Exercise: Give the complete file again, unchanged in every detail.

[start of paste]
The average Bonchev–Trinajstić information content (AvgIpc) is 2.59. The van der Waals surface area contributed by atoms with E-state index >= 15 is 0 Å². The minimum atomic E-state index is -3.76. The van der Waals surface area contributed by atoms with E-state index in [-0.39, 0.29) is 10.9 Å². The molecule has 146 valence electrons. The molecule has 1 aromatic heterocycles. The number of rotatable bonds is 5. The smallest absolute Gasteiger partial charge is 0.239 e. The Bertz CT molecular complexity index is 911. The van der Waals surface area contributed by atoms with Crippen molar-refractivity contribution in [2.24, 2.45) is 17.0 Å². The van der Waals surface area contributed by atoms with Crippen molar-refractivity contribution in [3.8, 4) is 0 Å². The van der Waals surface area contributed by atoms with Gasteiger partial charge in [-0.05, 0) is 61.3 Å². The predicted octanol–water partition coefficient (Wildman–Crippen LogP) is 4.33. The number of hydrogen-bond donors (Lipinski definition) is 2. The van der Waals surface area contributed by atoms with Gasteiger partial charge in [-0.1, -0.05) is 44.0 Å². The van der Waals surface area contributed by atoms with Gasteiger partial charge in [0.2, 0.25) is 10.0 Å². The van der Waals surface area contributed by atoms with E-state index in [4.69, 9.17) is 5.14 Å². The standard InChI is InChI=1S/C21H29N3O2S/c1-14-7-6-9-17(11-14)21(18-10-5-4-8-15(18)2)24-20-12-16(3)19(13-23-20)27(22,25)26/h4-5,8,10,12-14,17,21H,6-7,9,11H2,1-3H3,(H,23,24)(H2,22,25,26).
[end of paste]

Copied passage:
The average Bonchev–Trinajstić information content (AvgIpc) is 2.59. The van der Waals surface area contributed by atoms with E-state index >= 15 is 0 Å². The minimum atomic E-state index is -3.76. The van der Waals surface area contributed by atoms with E-state index in [-0.39, 0.29) is 10.9 Å². The molecule has 146 valence electrons. The molecule has 1 aromatic heterocycles. The number of rotatable bonds is 5. The smallest absolute Gasteiger partial charge is 0.239 e. The Bertz CT molecular complexity index is 911. The van der Waals surface area contributed by atoms with Crippen molar-refractivity contribution in [2.24, 2.45) is 17.0 Å². The van der Waals surface area contributed by atoms with Crippen molar-refractivity contribution in [3.8, 4) is 0 Å². The van der Waals surface area contributed by atoms with Gasteiger partial charge in [-0.05, 0) is 61.3 Å². The predicted octanol–water partition coefficient (Wildman–Crippen LogP) is 4.33. The number of hydrogen-bond donors (Lipinski definition) is 2. The van der Waals surface area contributed by atoms with Gasteiger partial charge in [-0.1, -0.05) is 44.0 Å². The van der Waals surface area contributed by atoms with Gasteiger partial charge in [0.2, 0.25) is 10.0 Å². The van der Waals surface area contributed by atoms with E-state index in [4.69, 9.17) is 5.14 Å². The standard InChI is InChI=1S/C21H29N3O2S/c1-14-7-6-9-17(11-14)21(18-10-5-4-8-15(18)2)24-20-12-16(3)19(13-23-20)27(22,25)26/h4-5,8,10,12-14,17,21H,6-7,9,11H2,1-3H3,(H,23,24)(H2,22,25,26).